Economics (BSc Econ)
3 years (Full-time) / n/a (Part-time) / n/a (Distance / E-Learning)
An Economics degree at Cardiff will provide you with a thorough understanding of economic analysis and will stimulate you to value this analysis in understanding economic problems and a wider range of social and political issues. Studying Economics at Cardiff will provide you with rigorous training that will be a useful grounding for your future career.
|How to apply||www.cardiff.ac.uk/howtoapply|
|Typical places available||The School admits 550 students each year to its undergraduate degree programmes|
|Typical applications received||3,500|
|Scholarships & Bursaries||www.cardiff.ac.uk/scholarships
|Typical A-level offer||AAB with an A-level in Mathematics|
|Admissions Tutors||Dr Kevin Stagg|
029 2087 5755
Can governments reduce unemployment without inducing inflation? What are the implications for the UK of the introduction of the single currency? How can the NHS be reformed to increase efficiency and equity? These are just some of the many issues and debates which may lead students to study Economics.
An Economics degree at Cardiff provides students with a thorough understanding of economic analysis and aims to stimulate students to value this analysis in understanding economic problems and a wider range of social and political issues. Studying Economics provides a rigorous training that will be a useful grounding for future careers.
At Cardiff, we provide breadth of interest with a broad range of options in the final year along with the opportunity to specialise, with the option of undertaking a dissertation on a research topic within Economics. Economics is a numerate subject and consistent with other universities, some modules will have a quantitative element.
Applicants to the single honours degree in Economics are therefore required to offer A-level Mathematics or its equivalent. Students not taking A level Mathematics can apply to join the programme in the second year if they achieve a good mark in the first year core modules: Applied Statistics and Mathematics in Business, Microeconomics and Macroeconomics.
The Trading Room is used as part of the BSc Economics and Finance programme but is open to all students, supervised by trained PhD students who will help students to become familiar with the new software.
Students are offered the opportunity to undertake the Thomson Reuters Certification qualification, an industry qualification to prove their ability in using the platform to access all the information that they need. This five-module training process involves one-to-one training and phone conferences with a Reuters representative. The Trading Room gives students the opportunity to become attractive potential graduates in the City, where the job market is becoming ever more competitive.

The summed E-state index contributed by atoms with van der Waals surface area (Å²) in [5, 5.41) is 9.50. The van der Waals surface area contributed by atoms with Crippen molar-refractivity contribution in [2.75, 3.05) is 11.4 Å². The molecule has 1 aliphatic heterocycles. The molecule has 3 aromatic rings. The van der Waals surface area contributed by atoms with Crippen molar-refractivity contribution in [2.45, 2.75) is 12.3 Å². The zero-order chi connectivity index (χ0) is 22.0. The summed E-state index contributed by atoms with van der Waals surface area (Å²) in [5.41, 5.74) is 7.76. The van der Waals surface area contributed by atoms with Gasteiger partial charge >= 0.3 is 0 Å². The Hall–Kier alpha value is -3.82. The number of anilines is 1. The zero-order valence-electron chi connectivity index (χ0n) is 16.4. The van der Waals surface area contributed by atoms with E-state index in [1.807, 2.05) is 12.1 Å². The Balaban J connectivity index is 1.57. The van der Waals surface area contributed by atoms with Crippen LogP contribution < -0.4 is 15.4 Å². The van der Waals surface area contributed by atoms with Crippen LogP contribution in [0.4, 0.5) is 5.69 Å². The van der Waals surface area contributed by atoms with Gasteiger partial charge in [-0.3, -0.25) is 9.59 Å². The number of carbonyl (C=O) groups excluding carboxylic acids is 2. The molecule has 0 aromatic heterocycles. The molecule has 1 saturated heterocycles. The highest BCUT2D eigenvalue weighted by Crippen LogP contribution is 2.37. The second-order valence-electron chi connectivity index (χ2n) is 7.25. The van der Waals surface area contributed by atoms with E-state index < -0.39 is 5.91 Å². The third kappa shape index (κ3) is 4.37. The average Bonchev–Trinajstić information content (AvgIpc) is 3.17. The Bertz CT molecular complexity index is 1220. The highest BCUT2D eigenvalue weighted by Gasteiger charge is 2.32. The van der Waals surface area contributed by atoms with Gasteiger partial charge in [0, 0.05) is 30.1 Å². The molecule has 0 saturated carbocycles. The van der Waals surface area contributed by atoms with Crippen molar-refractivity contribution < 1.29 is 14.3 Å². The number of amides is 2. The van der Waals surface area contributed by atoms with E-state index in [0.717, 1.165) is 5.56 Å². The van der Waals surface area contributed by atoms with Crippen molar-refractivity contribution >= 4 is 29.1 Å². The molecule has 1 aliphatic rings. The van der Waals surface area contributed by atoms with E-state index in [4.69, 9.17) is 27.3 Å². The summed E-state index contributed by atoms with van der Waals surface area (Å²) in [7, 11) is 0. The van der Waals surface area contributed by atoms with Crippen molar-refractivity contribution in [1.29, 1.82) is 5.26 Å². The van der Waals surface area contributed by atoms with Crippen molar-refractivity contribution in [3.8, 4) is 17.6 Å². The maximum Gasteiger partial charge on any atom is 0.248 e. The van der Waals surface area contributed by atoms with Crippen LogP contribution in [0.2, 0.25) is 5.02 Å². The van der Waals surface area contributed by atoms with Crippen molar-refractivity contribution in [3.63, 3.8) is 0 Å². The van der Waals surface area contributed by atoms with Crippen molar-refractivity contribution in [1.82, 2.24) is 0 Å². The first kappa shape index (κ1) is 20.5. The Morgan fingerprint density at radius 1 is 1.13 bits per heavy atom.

Year 1 - Requirements
Two compulsory double modules
- Applied Statistics and Mathematics in Economics and Business
- Economic History
one compulsory double module per semester
and two double modules or one single module from
- Contemporary Economic Issues
- Introduction to Accounting
- Legal Studies
- Principles of Business Management
- Principles of Marketing and Strategy
Year 2 – Requirements
Three compulsory double modules
- Introductory Econometrics
- Macroeconomic Theory
- Microeconomic Theory
and three double modules from
- British Economy
- Money, Banking and Finance
- Economics of the EU
- Modern British Economic History
- Social Economics
Year 3 – Requirements
Two compulsory double modules
- Macroeconomic Analysis
- Microeconomic Analysis
and four double modules from
- Applied Welfare Economics
- Business History
- Financial Economics
- International Economic History
- International Finance
- International Trade
- Labour Economics
- Public Finance
- Industrial Economics
- The Economics of Development
Visit the Cardiff Business School website for more information about modules and credits.
Cardiff Business School’s teaching is research-led, combining academic rigour with practical relevance. Our faculty consists of world-leading academics who are at the forefront of knowledge within their field. They bring the lessons from their most recent research into the classroom, giving students access to the latest information and business thinking.
You will find that the phrase ’learning and teaching’ is commonly used in UK universities. This phrase emphasises the two-way nature of the process in which you will be taking part. You, we hope, will be doing the learning; we will be providing not only teaching, but also many other things which contribute to a good environment for learning, such as computer resources, a well stocked library, suitable lecture rooms, and so on.